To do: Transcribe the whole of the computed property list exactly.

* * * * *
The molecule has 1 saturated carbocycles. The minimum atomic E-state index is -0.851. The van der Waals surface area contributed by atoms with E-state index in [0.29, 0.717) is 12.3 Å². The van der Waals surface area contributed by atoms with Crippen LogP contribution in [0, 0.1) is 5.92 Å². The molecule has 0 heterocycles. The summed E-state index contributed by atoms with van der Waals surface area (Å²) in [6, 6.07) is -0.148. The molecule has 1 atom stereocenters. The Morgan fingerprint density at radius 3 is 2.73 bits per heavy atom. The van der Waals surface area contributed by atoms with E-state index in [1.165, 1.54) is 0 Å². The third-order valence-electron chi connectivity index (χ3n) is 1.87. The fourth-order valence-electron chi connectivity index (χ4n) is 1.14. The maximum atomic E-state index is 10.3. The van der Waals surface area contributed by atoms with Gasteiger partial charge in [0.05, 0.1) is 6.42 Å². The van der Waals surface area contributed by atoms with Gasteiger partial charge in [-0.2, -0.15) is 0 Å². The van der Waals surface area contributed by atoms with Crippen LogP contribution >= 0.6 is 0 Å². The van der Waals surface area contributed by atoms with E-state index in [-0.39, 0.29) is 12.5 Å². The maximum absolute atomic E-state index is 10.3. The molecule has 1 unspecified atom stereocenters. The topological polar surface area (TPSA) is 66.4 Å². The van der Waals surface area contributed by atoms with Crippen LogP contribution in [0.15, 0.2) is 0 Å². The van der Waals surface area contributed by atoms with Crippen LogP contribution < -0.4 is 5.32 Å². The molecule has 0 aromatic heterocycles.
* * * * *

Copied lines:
The molecule has 1 saturated carbocycles. The minimum atomic E-state index is -0.851. The van der Waals surface area contributed by atoms with E-state index in [0.29, 0.717) is 12.3 Å². The van der Waals surface area contributed by atoms with Crippen LogP contribution in [0, 0.1) is 5.92 Å². The molecule has 0 heterocycles. The summed E-state index contributed by atoms with van der Waals surface area (Å²) in [6, 6.07) is -0.148. The molecule has 1 atom stereocenters. The Morgan fingerprint density at radius 3 is 2.73 bits per heavy atom. The van der Waals surface area contributed by atoms with E-state index in [1.165, 1.54) is 0 Å². The third-order valence-electron chi connectivity index (χ3n) is 1.87. The fourth-order valence-electron chi connectivity index (χ4n) is 1.14. The maximum atomic E-state index is 10.3. The van der Waals surface area contributed by atoms with Gasteiger partial charge in [0.05, 0.1) is 6.42 Å². The van der Waals surface area contributed by atoms with Gasteiger partial charge in [-0.2, -0.15) is 0 Å². The van der Waals surface area contributed by atoms with Crippen LogP contribution >= 0.6 is 0 Å². The van der Waals surface area contributed by atoms with E-state index in [-0.39, 0.29) is 12.5 Å². The maximum absolute atomic E-state index is 10.3. The molecule has 1 unspecified atom stereocenters. The topological polar surface area (TPSA) is 66.4 Å². The van der Waals surface area contributed by atoms with Crippen LogP contribution in [0.15, 0.2) is 0 Å². The van der Waals surface area contributed by atoms with Crippen LogP contribution < -0.4 is 5.32 Å². The molecule has 0 aromatic heterocycles.